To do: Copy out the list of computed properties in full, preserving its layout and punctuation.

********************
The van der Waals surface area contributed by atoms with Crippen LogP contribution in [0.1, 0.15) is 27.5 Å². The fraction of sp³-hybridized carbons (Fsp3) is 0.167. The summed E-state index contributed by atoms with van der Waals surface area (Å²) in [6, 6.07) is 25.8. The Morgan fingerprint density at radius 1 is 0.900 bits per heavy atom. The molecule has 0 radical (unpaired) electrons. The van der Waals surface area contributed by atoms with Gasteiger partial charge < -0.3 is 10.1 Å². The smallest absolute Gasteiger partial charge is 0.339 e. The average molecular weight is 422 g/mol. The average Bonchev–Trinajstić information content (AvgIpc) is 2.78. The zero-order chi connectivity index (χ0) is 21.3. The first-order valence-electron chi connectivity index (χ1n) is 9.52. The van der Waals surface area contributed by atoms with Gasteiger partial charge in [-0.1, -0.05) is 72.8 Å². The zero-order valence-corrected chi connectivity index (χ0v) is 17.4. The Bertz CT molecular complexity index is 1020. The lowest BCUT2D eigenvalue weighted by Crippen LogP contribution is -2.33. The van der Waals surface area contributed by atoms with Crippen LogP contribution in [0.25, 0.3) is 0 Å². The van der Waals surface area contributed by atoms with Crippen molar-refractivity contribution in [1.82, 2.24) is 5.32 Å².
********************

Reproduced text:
The van der Waals surface area contributed by atoms with Crippen LogP contribution in [0.1, 0.15) is 27.5 Å². The fraction of sp³-hybridized carbons (Fsp3) is 0.167. The summed E-state index contributed by atoms with van der Waals surface area (Å²) in [6, 6.07) is 25.8. The Morgan fingerprint density at radius 1 is 0.900 bits per heavy atom. The molecule has 0 radical (unpaired) electrons. The van der Waals surface area contributed by atoms with Gasteiger partial charge < -0.3 is 10.1 Å². The smallest absolute Gasteiger partial charge is 0.339 e. The average molecular weight is 422 g/mol. The average Bonchev–Trinajstić information content (AvgIpc) is 2.78. The zero-order chi connectivity index (χ0) is 21.3. The first-order valence-electron chi connectivity index (χ1n) is 9.52. The van der Waals surface area contributed by atoms with Gasteiger partial charge in [-0.1, -0.05) is 72.8 Å². The zero-order valence-corrected chi connectivity index (χ0v) is 17.4. The Bertz CT molecular complexity index is 1020. The lowest BCUT2D eigenvalue weighted by Crippen LogP contribution is -2.33. The van der Waals surface area contributed by atoms with Crippen LogP contribution in [0.25, 0.3) is 0 Å². The van der Waals surface area contributed by atoms with Crippen molar-refractivity contribution in [1.82, 2.24) is 5.32 Å².